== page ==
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Cocaine in Herbal Tea

Ronald K. Siegel, PhD; Mahmoud A. Elsohly, PhD; Timothy Plowman, PhD; Phillip M. Rury, PhD; Reese T. Jones, MD
JAMA. 1986;255(1):40. doi:10.1001/jama.1986.03370010042021.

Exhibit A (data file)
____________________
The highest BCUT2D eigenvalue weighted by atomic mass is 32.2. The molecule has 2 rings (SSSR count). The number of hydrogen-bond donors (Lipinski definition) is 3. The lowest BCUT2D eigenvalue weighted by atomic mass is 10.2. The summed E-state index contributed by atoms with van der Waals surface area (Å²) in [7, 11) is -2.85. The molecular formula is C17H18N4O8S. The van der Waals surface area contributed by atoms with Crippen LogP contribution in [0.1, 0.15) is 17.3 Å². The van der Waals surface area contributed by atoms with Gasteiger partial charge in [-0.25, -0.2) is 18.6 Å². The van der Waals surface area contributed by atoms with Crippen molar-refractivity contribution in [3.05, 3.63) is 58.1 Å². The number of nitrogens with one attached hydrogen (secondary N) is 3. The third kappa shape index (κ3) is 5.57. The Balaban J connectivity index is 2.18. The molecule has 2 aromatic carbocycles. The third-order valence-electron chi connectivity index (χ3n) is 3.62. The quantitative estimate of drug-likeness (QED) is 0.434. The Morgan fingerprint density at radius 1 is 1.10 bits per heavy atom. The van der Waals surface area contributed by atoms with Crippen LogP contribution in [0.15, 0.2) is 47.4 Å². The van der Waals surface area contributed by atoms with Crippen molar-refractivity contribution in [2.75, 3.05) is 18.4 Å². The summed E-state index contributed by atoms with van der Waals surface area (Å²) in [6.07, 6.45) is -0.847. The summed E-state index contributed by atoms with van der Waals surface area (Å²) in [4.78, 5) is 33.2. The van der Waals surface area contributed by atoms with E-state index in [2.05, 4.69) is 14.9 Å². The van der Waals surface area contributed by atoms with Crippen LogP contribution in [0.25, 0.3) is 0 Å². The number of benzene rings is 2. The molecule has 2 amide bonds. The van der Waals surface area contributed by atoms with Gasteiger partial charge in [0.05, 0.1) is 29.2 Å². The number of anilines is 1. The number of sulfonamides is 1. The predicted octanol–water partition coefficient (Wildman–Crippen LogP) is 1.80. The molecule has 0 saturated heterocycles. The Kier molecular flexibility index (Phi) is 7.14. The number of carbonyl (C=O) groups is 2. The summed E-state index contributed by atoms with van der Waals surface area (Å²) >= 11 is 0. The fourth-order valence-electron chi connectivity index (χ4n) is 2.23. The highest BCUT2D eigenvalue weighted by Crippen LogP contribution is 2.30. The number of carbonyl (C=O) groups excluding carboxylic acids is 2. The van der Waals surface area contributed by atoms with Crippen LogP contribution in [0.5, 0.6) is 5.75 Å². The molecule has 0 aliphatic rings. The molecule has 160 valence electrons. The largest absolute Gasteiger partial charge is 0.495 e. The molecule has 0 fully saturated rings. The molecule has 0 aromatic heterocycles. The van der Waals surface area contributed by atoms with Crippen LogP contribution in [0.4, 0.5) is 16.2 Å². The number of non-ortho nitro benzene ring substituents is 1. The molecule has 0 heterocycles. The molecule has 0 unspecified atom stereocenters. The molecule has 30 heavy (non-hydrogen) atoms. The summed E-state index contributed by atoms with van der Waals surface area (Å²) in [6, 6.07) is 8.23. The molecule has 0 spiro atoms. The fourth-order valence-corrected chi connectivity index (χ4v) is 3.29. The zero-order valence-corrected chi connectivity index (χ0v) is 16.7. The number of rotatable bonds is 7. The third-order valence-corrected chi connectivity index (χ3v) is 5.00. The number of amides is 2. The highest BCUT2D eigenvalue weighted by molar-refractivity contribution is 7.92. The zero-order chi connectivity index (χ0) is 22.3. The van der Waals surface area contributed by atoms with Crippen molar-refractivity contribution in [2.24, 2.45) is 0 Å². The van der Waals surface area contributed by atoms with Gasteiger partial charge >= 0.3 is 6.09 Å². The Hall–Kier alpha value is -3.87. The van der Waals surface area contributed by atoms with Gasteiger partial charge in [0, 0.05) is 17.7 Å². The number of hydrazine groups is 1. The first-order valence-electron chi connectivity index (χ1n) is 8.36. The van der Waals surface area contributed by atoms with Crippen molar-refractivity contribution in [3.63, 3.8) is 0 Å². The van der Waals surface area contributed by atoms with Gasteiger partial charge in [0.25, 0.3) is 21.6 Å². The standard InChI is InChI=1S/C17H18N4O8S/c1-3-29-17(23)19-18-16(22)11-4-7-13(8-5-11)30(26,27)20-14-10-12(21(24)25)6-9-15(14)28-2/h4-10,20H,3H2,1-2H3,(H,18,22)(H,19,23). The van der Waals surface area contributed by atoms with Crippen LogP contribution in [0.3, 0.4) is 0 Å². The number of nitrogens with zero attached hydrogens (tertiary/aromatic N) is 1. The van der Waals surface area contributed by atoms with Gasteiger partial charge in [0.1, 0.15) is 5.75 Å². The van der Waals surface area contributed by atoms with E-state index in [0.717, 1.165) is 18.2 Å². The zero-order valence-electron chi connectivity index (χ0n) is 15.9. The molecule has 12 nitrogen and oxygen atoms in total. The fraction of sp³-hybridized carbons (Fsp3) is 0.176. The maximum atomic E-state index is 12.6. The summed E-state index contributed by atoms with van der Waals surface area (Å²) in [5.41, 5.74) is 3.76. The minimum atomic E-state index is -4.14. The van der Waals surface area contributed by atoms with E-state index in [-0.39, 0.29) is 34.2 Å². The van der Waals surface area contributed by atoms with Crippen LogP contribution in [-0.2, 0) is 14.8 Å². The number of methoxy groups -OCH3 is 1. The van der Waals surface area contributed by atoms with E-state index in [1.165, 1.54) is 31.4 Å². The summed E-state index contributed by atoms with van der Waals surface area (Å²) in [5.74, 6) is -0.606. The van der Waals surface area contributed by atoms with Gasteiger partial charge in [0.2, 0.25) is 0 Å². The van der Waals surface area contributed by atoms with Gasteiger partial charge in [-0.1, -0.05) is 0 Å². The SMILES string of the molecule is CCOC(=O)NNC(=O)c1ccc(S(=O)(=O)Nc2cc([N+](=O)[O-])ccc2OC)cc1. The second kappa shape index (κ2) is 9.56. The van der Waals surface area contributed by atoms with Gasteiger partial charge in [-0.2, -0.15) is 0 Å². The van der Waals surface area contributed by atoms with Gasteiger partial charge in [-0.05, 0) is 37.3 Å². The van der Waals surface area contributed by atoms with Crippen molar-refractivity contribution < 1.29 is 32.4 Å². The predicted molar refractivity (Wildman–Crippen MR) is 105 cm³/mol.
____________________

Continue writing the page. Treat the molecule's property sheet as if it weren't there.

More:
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To the Editor.—  South Americans have been drinking coca leaf tea for hundreds of years with no ill effects and some medical benefit. Since December 1983, coca leaf tea has been imported into the United States and sold in grocery and health food stores and through mail order. The tea, packaged in Peru and exported by the National Enterprise of Coca (an agency of the Peruvian Government), is sold as "Health Inca Tea" (HIT) and its ingredients are listed as "decocainized coca leaves." "Mate de Coca" is also available but the Spanish labels do not list ingredients. Both teas are promoted as natural stimulants without caffeine, and advertisements promise that "just one cup leaves you feeling up." Total sales have been estimated at 1.5 million tea bags, and at least one cocaine treatment center supplies patients with the tea as a diuretic and cocaine substitute. The patients report that the

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